Many things went through my mind as I waited for my speedy husband to finish The Great PukeokaHu Man v Horse race on Saturday 18 April.
I hope he’s ok (about a gazillion times)
The marshals will be keeping a good eye on him, no need to worry (about a gazillion times too)
Is that the ambulance quad bike??? I hope it’s not going for Paul (one time)
Go Pauly, Go! (wishing him all the positive energy I could muster)
Surely the next runner will be Pauly? (about 45 times)
How many hours has he been running now? (about 500 times)
After finishing the first leg of the relay – 16kms, I was driven back to the starting point of the race, the Pukeokahu Hall, country style in a side-by-side by one of the local farmers. Just as we arrived at the hall, there was Pauly about to start the second loop of the figure of eight course. He was in good spirits, feeling a bit crampy in the legs, but ok. He said later that he was encouraged to see that I’d finished, he was worried about me! He was able to go into the second loop without that concern.
The race started at 10am, I finished my leg at 12:46pm. I went and had a hot shower – it was so good to be out of the wet muddy gear!
That took a whole 30 minutes. It was about 1:30pm-ish at this stage.
After finishing the Cadbury Marathon in 4:09:00 we sort of thought that Paul would take about 4:30:00 to 5:00:00 to finish this event. That would mean he’d been crossing the line about 2:30pm to 3:00pm.
I did some stretching, ate some nuts and an energy bar, rehydrated with some electrolytes and had a nice sit in the warm car. It was a bit chilly out there and it just felt good to be snuggled up in my puffa jacket, warm and dry.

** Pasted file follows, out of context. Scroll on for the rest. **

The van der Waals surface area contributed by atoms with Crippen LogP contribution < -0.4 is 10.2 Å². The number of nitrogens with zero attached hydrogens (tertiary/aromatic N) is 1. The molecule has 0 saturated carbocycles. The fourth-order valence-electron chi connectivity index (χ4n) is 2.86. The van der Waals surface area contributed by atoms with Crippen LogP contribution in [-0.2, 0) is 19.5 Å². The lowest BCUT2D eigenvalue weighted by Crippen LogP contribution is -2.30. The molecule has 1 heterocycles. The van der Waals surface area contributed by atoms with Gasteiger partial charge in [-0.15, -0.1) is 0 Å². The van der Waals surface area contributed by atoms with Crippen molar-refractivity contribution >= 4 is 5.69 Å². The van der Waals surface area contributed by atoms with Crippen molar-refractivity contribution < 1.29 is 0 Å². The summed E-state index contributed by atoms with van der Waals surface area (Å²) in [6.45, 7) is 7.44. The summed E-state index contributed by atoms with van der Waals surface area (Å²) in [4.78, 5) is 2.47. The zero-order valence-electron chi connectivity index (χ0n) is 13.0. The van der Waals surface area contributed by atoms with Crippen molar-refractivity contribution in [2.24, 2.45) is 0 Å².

I was just thinking about heading up to the hall to wait when the winners galloped by. 4:02:00. The horses were puffing, wet and frothy with sweat. Everyone cheered but they had to pass the vet check to be declared first and second.
I waited at the hall, watching, looking out for the first runner. Not a runner in sight. Umm…perhaps this would take Paul longer than five hours. Nah, I thought, he’s fit and strong and running better than he ever has. Five hours tops! During this time a cheer came up from the vet check area – the winning horses had passed and were declared first and second. I couldn’t see the horses smiling but the riders were just beaming!
Two little blondies took a liking to my bright pink coat. For about half an hour we discussed our favourite colours and various reasons why some colours were good and others not so good. They thought my purple running shoes were rather nice too. All up I had a lot of pink on and to them that was a high score in the fashion stakes.
During this lovely conversation about colours the first runner came through in about 4:30:00. This was an elite runner. Gosh, I thought, 4:30:00 for an elite. Ummm, perhaps five hours is a bit unrealistic?